Ron De Jesus

Great Reviews: The Thodos Dance Chicago Winter Concert

"The White City" at the Thodos Dance Chicago Winter Concert

The Thodos Dance Chicago Winter Concert, featuring major new works by Ann Reinking and Melissa Thodos ("The White City: Chicago's Columbian Exposition of 1893") and by multi-talented choreographer Ron De Jesús ("Shift"), has received a very impressive crictical response. The show begins with Reinking and Thodos's work, and in the second act, which closes with "Shift", audiences also get to see the return of two audience and critical favorites from 2010 New Dances series: "Quieting the Clock" by Francisco Avina and Stephanie Martin-Bennet, and "Dancer, Net (Solo 1)" by Wade Schaaf, as well as a second world premiere by Thodos, "Getting There", a sequel to the signature work that began her choreographic career. Here are some excerpts from a few of the reviews:

Hedy Weiss, The Chicago Sun-Times: "The program, whose second act contained four other works of exceptional quality ... is a must-see for anyone intrigued by Chicago history, by the power of dance to spin a story, and by the sight of a dance troupe clearly in the throes of a major breakthrough.
... “The White City” is a sophisticated, utterly involving blend of ingeniously imagined, superbly executed movement (with echoes of everything from “The Green Table” ballet to Broadway’s “Ragtime”); ravishing music (Bruce Wolosoff’s seductive “Songs Without Words,” played thrillingly by the Carpe Diem Quartet, perched in a balcony box); film (clever use of archival material by Christopher Kai Olsen, with deft narration by Chris Multhauf); haunting lighting (by Nathan Tomlinson, whose artistry was on display throughout the evening), and period-perfect costumes (by Nathan Rohrer)."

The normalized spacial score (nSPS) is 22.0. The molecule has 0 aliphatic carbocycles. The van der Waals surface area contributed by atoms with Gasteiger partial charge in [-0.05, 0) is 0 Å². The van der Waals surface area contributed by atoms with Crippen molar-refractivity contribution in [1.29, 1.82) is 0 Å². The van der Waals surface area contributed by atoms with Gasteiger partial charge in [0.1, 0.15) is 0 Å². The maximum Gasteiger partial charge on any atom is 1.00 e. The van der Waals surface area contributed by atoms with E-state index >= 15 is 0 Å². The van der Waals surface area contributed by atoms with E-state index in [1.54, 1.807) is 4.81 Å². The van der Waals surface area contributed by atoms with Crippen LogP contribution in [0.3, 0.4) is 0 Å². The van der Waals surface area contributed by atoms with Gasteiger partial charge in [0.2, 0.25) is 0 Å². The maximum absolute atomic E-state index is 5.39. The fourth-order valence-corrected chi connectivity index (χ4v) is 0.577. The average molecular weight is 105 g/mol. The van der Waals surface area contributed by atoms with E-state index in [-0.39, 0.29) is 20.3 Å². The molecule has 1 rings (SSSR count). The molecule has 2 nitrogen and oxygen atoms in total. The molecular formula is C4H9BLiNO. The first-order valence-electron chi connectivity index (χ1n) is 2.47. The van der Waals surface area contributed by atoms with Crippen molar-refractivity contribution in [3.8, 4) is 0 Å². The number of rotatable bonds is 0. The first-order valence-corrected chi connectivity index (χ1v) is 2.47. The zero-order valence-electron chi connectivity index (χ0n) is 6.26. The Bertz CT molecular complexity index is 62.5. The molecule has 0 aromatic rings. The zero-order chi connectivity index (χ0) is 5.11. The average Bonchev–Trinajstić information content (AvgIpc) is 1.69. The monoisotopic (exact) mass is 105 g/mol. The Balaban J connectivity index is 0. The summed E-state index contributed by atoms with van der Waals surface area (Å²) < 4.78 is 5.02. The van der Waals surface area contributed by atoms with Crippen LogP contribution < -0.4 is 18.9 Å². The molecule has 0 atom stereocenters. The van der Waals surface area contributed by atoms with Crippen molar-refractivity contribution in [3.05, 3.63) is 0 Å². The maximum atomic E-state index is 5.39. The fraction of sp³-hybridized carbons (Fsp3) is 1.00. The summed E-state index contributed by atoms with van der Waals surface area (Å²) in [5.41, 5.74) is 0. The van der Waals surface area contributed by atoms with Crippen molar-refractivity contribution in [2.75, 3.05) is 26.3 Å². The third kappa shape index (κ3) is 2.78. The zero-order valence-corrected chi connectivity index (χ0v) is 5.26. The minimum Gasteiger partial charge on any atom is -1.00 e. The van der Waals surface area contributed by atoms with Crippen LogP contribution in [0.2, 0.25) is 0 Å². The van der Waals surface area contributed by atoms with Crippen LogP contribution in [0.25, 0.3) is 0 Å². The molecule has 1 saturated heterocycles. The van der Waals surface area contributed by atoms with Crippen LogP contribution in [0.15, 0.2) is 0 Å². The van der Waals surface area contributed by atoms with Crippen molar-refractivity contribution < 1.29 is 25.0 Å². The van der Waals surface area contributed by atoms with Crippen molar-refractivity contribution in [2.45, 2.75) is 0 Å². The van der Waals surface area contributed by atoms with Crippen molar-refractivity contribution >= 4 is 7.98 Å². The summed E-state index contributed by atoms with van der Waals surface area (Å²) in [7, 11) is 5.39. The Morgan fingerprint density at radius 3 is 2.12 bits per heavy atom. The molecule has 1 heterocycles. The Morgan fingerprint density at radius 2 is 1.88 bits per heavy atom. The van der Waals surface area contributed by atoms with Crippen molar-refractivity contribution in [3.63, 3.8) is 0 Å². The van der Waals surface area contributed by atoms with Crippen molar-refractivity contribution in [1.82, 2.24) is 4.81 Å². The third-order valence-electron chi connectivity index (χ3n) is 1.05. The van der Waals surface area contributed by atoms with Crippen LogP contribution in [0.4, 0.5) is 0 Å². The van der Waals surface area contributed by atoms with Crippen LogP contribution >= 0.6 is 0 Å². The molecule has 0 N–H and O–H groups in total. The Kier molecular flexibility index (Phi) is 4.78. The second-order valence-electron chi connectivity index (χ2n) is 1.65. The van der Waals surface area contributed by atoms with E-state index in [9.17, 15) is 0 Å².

The Thodos Dance Chicago Winter Concert: Ron De Jesús and Shift

Shift at the The Thodos Dance Chicago Winter Concert

Accomplishment and serenity are not always traveling companions. The continuous effort that an unending series of challenges and successes demands often occupies most of the space in life that might have been reflection or relaxation. Ron de Jesús knows something about that, because nobody accomplishes what he has without working hard and working a lot. Every line in a long list of credits and awards --- dancing from Hubbard Street to Broadway, work in film, work in theater, choreographing for many of the world's great dance companies --- every credit and every award is its own list of meetings, cab rides, rehearsals, and airports, of meals missed and sleep forgone. On the other hand, you can't create original choreography that is as thoughtful (and thought-provoking) as his unless you can somehow find a way to stop. To look. Or as De Jesús says, "to respect all that this grand, delicate world has to offer".

Syndicate content

Top of the page
Terms of Use | Privacy Policy
© 2008-2015 All Over The Place Records - All Rights Reserved